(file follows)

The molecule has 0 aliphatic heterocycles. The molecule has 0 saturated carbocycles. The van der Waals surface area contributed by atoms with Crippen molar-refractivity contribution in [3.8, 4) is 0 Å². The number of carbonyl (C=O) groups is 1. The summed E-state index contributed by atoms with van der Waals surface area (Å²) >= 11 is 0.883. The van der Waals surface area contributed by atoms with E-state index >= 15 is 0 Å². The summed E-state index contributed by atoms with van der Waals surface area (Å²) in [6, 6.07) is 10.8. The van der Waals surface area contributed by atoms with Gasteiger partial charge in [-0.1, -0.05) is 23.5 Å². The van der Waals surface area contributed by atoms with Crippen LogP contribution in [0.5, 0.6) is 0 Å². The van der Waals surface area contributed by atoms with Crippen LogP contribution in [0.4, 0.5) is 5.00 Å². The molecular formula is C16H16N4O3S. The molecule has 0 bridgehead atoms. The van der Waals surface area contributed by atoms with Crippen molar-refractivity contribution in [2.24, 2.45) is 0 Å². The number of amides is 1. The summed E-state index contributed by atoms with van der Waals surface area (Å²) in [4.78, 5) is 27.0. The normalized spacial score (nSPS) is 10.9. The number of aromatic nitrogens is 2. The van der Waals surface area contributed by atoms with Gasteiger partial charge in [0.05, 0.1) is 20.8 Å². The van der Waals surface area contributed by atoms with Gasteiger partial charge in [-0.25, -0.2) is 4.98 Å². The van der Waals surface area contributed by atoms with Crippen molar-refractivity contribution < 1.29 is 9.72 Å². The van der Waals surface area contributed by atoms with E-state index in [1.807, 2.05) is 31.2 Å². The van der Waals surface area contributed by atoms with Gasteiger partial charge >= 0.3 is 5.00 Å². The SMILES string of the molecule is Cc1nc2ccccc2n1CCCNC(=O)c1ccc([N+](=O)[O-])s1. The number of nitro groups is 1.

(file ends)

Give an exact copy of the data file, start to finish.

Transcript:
The molecule has 0 aliphatic heterocycles. The molecule has 0 saturated carbocycles. The van der Waals surface area contributed by atoms with Crippen molar-refractivity contribution in [3.8, 4) is 0 Å². The number of carbonyl (C=O) groups is 1. The summed E-state index contributed by atoms with van der Waals surface area (Å²) >= 11 is 0.883. The van der Waals surface area contributed by atoms with E-state index >= 15 is 0 Å². The summed E-state index contributed by atoms with van der Waals surface area (Å²) in [6, 6.07) is 10.8. The van der Waals surface area contributed by atoms with Gasteiger partial charge in [-0.1, -0.05) is 23.5 Å². The van der Waals surface area contributed by atoms with Crippen LogP contribution in [0.5, 0.6) is 0 Å². The van der Waals surface area contributed by atoms with Crippen LogP contribution in [0.4, 0.5) is 5.00 Å². The molecular formula is C16H16N4O3S. The molecule has 0 bridgehead atoms. The van der Waals surface area contributed by atoms with Crippen molar-refractivity contribution in [2.24, 2.45) is 0 Å². The number of amides is 1. The summed E-state index contributed by atoms with van der Waals surface area (Å²) in [4.78, 5) is 27.0. The normalized spacial score (nSPS) is 10.9. The number of aromatic nitrogens is 2. The van der Waals surface area contributed by atoms with Gasteiger partial charge in [0.05, 0.1) is 20.8 Å². The van der Waals surface area contributed by atoms with Gasteiger partial charge in [-0.25, -0.2) is 4.98 Å². The van der Waals surface area contributed by atoms with Crippen molar-refractivity contribution < 1.29 is 9.72 Å². The van der Waals surface area contributed by atoms with E-state index in [1.807, 2.05) is 31.2 Å². The van der Waals surface area contributed by atoms with Gasteiger partial charge >= 0.3 is 5.00 Å². The SMILES string of the molecule is Cc1nc2ccccc2n1CCCNC(=O)c1ccc([N+](=O)[O-])s1. The number of nitro groups is 1.